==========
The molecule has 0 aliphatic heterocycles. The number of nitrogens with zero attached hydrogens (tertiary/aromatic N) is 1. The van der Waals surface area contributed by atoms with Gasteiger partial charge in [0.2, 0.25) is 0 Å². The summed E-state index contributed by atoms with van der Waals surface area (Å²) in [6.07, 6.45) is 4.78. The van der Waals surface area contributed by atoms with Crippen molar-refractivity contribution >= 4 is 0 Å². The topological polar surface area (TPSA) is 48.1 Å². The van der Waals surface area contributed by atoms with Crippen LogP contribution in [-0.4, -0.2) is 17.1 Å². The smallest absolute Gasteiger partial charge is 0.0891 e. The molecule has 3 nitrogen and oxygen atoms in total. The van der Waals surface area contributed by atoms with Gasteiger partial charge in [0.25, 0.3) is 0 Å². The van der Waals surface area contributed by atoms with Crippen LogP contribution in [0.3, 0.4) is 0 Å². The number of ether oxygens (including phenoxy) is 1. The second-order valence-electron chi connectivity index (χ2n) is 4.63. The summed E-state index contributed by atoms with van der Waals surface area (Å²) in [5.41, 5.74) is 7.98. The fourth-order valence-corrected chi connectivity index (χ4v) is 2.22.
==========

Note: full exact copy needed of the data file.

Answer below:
The molecule has 0 aliphatic heterocycles. The number of nitrogens with zero attached hydrogens (tertiary/aromatic N) is 1. The van der Waals surface area contributed by atoms with Gasteiger partial charge in [0.2, 0.25) is 0 Å². The summed E-state index contributed by atoms with van der Waals surface area (Å²) in [6.07, 6.45) is 4.78. The van der Waals surface area contributed by atoms with Crippen molar-refractivity contribution >= 4 is 0 Å². The topological polar surface area (TPSA) is 48.1 Å². The van der Waals surface area contributed by atoms with Crippen LogP contribution in [-0.4, -0.2) is 17.1 Å². The smallest absolute Gasteiger partial charge is 0.0891 e. The molecule has 3 nitrogen and oxygen atoms in total. The van der Waals surface area contributed by atoms with Gasteiger partial charge in [0.25, 0.3) is 0 Å². The van der Waals surface area contributed by atoms with Crippen LogP contribution in [0.3, 0.4) is 0 Å². The number of ether oxygens (including phenoxy) is 1. The second-order valence-electron chi connectivity index (χ2n) is 4.63. The summed E-state index contributed by atoms with van der Waals surface area (Å²) in [5.41, 5.74) is 7.98. The fourth-order valence-corrected chi connectivity index (χ4v) is 2.22.